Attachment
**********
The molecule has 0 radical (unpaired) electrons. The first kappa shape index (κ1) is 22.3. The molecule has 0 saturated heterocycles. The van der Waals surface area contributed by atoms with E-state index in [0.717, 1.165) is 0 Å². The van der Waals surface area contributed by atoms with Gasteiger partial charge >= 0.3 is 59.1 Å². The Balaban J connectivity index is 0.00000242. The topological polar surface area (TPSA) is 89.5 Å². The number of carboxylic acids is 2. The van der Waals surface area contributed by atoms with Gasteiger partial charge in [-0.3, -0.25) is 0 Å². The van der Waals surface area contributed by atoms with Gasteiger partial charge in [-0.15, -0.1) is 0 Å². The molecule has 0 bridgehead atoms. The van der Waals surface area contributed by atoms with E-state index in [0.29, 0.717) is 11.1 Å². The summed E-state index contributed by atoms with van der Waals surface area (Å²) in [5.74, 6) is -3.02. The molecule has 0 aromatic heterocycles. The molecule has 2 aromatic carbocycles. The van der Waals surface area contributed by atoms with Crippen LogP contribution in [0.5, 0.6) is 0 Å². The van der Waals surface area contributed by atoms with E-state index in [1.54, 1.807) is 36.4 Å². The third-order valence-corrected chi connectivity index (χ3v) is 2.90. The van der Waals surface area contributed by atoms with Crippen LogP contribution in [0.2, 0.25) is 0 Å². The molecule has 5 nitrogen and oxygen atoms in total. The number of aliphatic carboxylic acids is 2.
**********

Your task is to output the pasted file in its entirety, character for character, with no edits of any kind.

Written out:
The molecule has 0 radical (unpaired) electrons. The first kappa shape index (κ1) is 22.3. The molecule has 0 saturated heterocycles. The van der Waals surface area contributed by atoms with E-state index in [0.717, 1.165) is 0 Å². The van der Waals surface area contributed by atoms with Gasteiger partial charge >= 0.3 is 59.1 Å². The Balaban J connectivity index is 0.00000242. The topological polar surface area (TPSA) is 89.5 Å². The number of carboxylic acids is 2. The van der Waals surface area contributed by atoms with Gasteiger partial charge in [-0.3, -0.25) is 0 Å². The van der Waals surface area contributed by atoms with Gasteiger partial charge in [-0.15, -0.1) is 0 Å². The molecule has 0 bridgehead atoms. The van der Waals surface area contributed by atoms with E-state index in [0.29, 0.717) is 11.1 Å². The summed E-state index contributed by atoms with van der Waals surface area (Å²) in [5.74, 6) is -3.02. The molecule has 0 aromatic heterocycles. The molecule has 2 aromatic carbocycles. The van der Waals surface area contributed by atoms with Crippen LogP contribution in [0.5, 0.6) is 0 Å². The van der Waals surface area contributed by atoms with E-state index in [1.54, 1.807) is 36.4 Å². The third-order valence-corrected chi connectivity index (χ3v) is 2.90. The van der Waals surface area contributed by atoms with Crippen LogP contribution in [0.2, 0.25) is 0 Å². The molecule has 5 nitrogen and oxygen atoms in total. The number of aliphatic carboxylic acids is 2.